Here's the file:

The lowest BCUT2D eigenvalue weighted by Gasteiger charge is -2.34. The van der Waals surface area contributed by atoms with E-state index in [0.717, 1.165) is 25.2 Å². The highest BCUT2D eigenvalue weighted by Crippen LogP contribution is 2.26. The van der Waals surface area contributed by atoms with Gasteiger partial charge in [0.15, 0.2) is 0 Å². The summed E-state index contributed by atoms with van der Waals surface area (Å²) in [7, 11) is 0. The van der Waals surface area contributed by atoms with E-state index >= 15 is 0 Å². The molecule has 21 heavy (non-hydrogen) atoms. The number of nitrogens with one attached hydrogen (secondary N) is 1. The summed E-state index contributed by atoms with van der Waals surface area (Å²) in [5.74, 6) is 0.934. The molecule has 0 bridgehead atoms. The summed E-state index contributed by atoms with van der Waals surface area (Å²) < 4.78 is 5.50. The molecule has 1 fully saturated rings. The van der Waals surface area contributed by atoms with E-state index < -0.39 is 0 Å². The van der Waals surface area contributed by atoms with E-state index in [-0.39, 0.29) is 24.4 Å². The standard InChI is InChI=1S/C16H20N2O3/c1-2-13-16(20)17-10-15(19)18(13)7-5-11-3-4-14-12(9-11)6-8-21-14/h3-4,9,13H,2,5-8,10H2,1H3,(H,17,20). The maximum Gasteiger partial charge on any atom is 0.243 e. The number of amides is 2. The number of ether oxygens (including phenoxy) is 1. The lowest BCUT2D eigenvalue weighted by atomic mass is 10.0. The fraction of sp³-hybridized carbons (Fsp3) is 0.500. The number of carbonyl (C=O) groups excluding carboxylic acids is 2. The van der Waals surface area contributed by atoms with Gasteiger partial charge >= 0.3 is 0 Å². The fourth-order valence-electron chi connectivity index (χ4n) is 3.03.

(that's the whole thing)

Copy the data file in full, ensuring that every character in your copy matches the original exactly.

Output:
The lowest BCUT2D eigenvalue weighted by Gasteiger charge is -2.34. The van der Waals surface area contributed by atoms with E-state index in [0.717, 1.165) is 25.2 Å². The highest BCUT2D eigenvalue weighted by Crippen LogP contribution is 2.26. The van der Waals surface area contributed by atoms with Gasteiger partial charge in [0.15, 0.2) is 0 Å². The summed E-state index contributed by atoms with van der Waals surface area (Å²) in [7, 11) is 0. The van der Waals surface area contributed by atoms with E-state index >= 15 is 0 Å². The molecule has 21 heavy (non-hydrogen) atoms. The number of nitrogens with one attached hydrogen (secondary N) is 1. The summed E-state index contributed by atoms with van der Waals surface area (Å²) in [5.74, 6) is 0.934. The molecule has 0 bridgehead atoms. The summed E-state index contributed by atoms with van der Waals surface area (Å²) < 4.78 is 5.50. The molecule has 1 fully saturated rings. The van der Waals surface area contributed by atoms with E-state index < -0.39 is 0 Å². The van der Waals surface area contributed by atoms with E-state index in [-0.39, 0.29) is 24.4 Å². The standard InChI is InChI=1S/C16H20N2O3/c1-2-13-16(20)17-10-15(19)18(13)7-5-11-3-4-14-12(9-11)6-8-21-14/h3-4,9,13H,2,5-8,10H2,1H3,(H,17,20). The maximum Gasteiger partial charge on any atom is 0.243 e. The number of amides is 2. The number of ether oxygens (including phenoxy) is 1. The lowest BCUT2D eigenvalue weighted by atomic mass is 10.0. The fraction of sp³-hybridized carbons (Fsp3) is 0.500. The number of carbonyl (C=O) groups excluding carboxylic acids is 2. The van der Waals surface area contributed by atoms with Gasteiger partial charge >= 0.3 is 0 Å². The fourth-order valence-electron chi connectivity index (χ4n) is 3.03.